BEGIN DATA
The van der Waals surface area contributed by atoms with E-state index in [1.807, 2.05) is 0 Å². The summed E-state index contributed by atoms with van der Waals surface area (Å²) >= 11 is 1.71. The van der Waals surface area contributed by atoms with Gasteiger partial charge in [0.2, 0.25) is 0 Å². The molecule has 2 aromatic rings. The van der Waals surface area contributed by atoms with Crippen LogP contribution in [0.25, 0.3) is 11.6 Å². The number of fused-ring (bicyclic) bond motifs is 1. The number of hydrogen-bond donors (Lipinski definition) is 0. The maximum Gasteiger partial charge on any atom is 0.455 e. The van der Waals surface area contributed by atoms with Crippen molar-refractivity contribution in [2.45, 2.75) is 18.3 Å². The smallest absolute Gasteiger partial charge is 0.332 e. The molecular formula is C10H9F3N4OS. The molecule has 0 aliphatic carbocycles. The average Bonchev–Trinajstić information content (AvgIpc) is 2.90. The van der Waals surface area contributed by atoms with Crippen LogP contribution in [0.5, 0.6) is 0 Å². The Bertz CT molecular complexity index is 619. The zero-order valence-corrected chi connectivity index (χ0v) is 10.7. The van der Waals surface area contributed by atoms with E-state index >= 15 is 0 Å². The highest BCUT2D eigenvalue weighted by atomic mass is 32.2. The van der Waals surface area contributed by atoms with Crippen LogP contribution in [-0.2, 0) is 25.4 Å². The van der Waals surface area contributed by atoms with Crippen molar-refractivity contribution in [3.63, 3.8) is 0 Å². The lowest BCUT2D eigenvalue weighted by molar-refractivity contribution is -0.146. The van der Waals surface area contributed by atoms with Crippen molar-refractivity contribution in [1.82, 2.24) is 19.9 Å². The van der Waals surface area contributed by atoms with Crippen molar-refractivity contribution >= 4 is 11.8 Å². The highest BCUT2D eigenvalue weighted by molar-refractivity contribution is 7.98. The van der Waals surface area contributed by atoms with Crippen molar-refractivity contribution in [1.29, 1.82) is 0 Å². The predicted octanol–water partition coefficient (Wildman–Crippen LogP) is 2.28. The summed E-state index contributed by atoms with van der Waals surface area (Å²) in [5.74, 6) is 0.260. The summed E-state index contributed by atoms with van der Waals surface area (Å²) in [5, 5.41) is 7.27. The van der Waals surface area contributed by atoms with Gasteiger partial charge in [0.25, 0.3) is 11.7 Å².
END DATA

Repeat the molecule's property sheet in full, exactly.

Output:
The van der Waals surface area contributed by atoms with E-state index in [1.807, 2.05) is 0 Å². The summed E-state index contributed by atoms with van der Waals surface area (Å²) >= 11 is 1.71. The van der Waals surface area contributed by atoms with Gasteiger partial charge in [0.2, 0.25) is 0 Å². The molecule has 2 aromatic rings. The van der Waals surface area contributed by atoms with Crippen LogP contribution in [0.25, 0.3) is 11.6 Å². The number of fused-ring (bicyclic) bond motifs is 1. The number of hydrogen-bond donors (Lipinski definition) is 0. The maximum Gasteiger partial charge on any atom is 0.455 e. The van der Waals surface area contributed by atoms with Crippen molar-refractivity contribution in [2.45, 2.75) is 18.3 Å². The smallest absolute Gasteiger partial charge is 0.332 e. The molecular formula is C10H9F3N4OS. The molecule has 0 aliphatic carbocycles. The average Bonchev–Trinajstić information content (AvgIpc) is 2.90. The van der Waals surface area contributed by atoms with Crippen LogP contribution in [0.5, 0.6) is 0 Å². The Bertz CT molecular complexity index is 619. The zero-order valence-corrected chi connectivity index (χ0v) is 10.7. The van der Waals surface area contributed by atoms with E-state index >= 15 is 0 Å². The highest BCUT2D eigenvalue weighted by atomic mass is 32.2. The van der Waals surface area contributed by atoms with Crippen LogP contribution in [-0.2, 0) is 25.4 Å². The van der Waals surface area contributed by atoms with Crippen molar-refractivity contribution in [3.63, 3.8) is 0 Å². The lowest BCUT2D eigenvalue weighted by molar-refractivity contribution is -0.146. The van der Waals surface area contributed by atoms with Crippen molar-refractivity contribution in [1.82, 2.24) is 19.9 Å². The van der Waals surface area contributed by atoms with Crippen molar-refractivity contribution >= 4 is 11.8 Å². The highest BCUT2D eigenvalue weighted by molar-refractivity contribution is 7.98. The van der Waals surface area contributed by atoms with Crippen molar-refractivity contribution in [1.29, 1.82) is 0 Å². The predicted octanol–water partition coefficient (Wildman–Crippen LogP) is 2.28. The summed E-state index contributed by atoms with van der Waals surface area (Å²) in [5.74, 6) is 0.260. The summed E-state index contributed by atoms with van der Waals surface area (Å²) in [5, 5.41) is 7.27. The van der Waals surface area contributed by atoms with Gasteiger partial charge in [0.25, 0.3) is 11.7 Å².